@meredydd On the subject of potential performance effects, have you investigated the effect of inlining $saveSuspension? I don't have a new enough build of d8 on my Windows machine to do any testing right now, but I suspect that the clojure+name lookup of $saveSuspension might have a non-zero cost, and I'm not sure that it'd get inlined (or even if v8 JITs evaled code at all).

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meredydd commented Sep 30, 2014

$saveSuspension is explicitly the slow path - I'm more concerned about the case where it isn't called than when it is. (Also, it gets quite big in a non-trivial function, thanks to all the saved temporaries, so I wouldn't fancy inlining it for every function call.)

That said, according to that linked page, every generated Skulpt function is left entirely un-optimised because it contains a try/catch block. This is a useful target for future performance enhancement, but it's out of scope for this PR. It gives no information on whether functions defined in evaled code can be optimised.

Thanks for the typo fix in that comment.

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LeszekSwirski commented Sep 30, 2014

It's the slow path, but also the common path when in debug mode. I shouldn't think that inlining it is difficult given that you're generating the code anyway, and I assume that we're hoping for the JIT to inline the code anyway, so we may as well do it ourselves.

I misread the link above, I thought it said any function that was eval'ed, not any function that contains an eval.

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meredydd commented Sep 30, 2014

Debug mode is a compile-time switch, so I'm not opposed to inlining in that
mode.

I wouldn't be desperate to do it speculatively, though. There's a good
chance the optimiser will do something sensible with $saveSuspension (it's
statically-provably local, and only ever called in a tail context, so it
might even just optimise down to a jump). I'd want to test both ways, and
we can't do that if the try-catch block is stopping the optimiser dead. On
the upside, this would be some pretty low-hanging fruit...

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LeszekSwirski commented Oct 3, 2014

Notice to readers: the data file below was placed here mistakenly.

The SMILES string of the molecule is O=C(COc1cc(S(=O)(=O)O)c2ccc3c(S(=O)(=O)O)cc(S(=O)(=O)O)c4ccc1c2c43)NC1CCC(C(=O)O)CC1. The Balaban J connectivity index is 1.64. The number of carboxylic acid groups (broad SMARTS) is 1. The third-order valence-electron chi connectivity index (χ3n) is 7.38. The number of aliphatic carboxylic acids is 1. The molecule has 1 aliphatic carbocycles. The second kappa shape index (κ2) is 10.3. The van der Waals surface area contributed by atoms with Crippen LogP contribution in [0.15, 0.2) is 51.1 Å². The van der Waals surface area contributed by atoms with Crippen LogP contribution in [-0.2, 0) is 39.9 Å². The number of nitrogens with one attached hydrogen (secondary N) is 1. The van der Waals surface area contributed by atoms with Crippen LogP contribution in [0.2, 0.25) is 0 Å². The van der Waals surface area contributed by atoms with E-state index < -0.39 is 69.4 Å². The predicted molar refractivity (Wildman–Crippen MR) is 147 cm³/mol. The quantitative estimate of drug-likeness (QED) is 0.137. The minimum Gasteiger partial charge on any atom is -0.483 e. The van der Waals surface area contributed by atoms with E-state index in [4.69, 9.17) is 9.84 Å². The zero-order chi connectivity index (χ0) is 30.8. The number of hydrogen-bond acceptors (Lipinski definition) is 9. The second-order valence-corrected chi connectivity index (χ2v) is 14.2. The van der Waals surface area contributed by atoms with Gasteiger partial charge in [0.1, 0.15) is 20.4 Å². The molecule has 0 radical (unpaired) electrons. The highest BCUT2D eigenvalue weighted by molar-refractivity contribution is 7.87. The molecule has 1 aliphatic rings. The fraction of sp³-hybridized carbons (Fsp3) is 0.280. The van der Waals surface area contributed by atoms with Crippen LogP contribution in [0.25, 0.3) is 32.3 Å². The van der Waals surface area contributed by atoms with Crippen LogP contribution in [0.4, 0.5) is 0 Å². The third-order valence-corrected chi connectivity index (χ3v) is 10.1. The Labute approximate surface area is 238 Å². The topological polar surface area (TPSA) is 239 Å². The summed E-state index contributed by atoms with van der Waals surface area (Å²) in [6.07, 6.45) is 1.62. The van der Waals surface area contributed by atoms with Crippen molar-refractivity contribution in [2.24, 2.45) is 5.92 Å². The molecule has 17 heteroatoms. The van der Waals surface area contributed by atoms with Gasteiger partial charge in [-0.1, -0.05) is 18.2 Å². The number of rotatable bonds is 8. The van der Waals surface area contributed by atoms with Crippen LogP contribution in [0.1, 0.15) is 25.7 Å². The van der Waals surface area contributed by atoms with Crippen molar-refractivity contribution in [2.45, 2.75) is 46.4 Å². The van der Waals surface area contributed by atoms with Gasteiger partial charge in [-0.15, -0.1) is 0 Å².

Sounds sensible.

I've had a chance to have a play with this, and it's great -- debugging mode made it stunningly easy to highlight the currently executing line, something I've wanted to have for a while.

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bnmnetp commented Oct 4, 2014

I have built a test version of both my books using this branch, and have run through all of the examples. Everything seems to work as usual.

@rixner have you had a chance to look at this?

I would really like to accept this, as I think it opens up many great options for the future development of Skulpt.

  • a new version of the turtle module
  • integration with the online python tutor
  • a debugger
  • simulated I/O -- loading images from anywhere for example.
  • I would also guess an improved REPL could come out of this

Brad

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bnmnetp commented Oct 6, 2014

Trying to understand this more. I tried the following in doc/index.html

import time
print "hello"
time.sleep(5)
print "goodbye"

What I got was:

    hello
SuspensionError: Module "__main__" suspended or blocked during load, and it was loaded somewhere that does not permit this on line 4

Am I missing something, does the runit function need to be modified somehow?

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meredydd commented Oct 6, 2014

Yes, it does. If you drill into where that javascript calls importMain() or
similar, you'll have to:

  1. Add the extra parameter to that call to set "canSuspend" to true (see
    import.js for the new method signature)

  2. Wrap it in a call to suspToAsync, as with the example in
    doc/Suspensions. This will return a Promise that resolves when the code
    finishes running, or is rejected when it throws an exception.

There's a simple example of this usage in the Javascript generated by
skulpt.py for the "skulpt.py run" command. There's a more complex example
in test.js, which uses promises to wait until one test has finished
executing before starting the next.

Does that help?

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LeszekSwirski commented Oct 6, 2014

Sk.misceval.asyncToPromise rather than suspToAsync.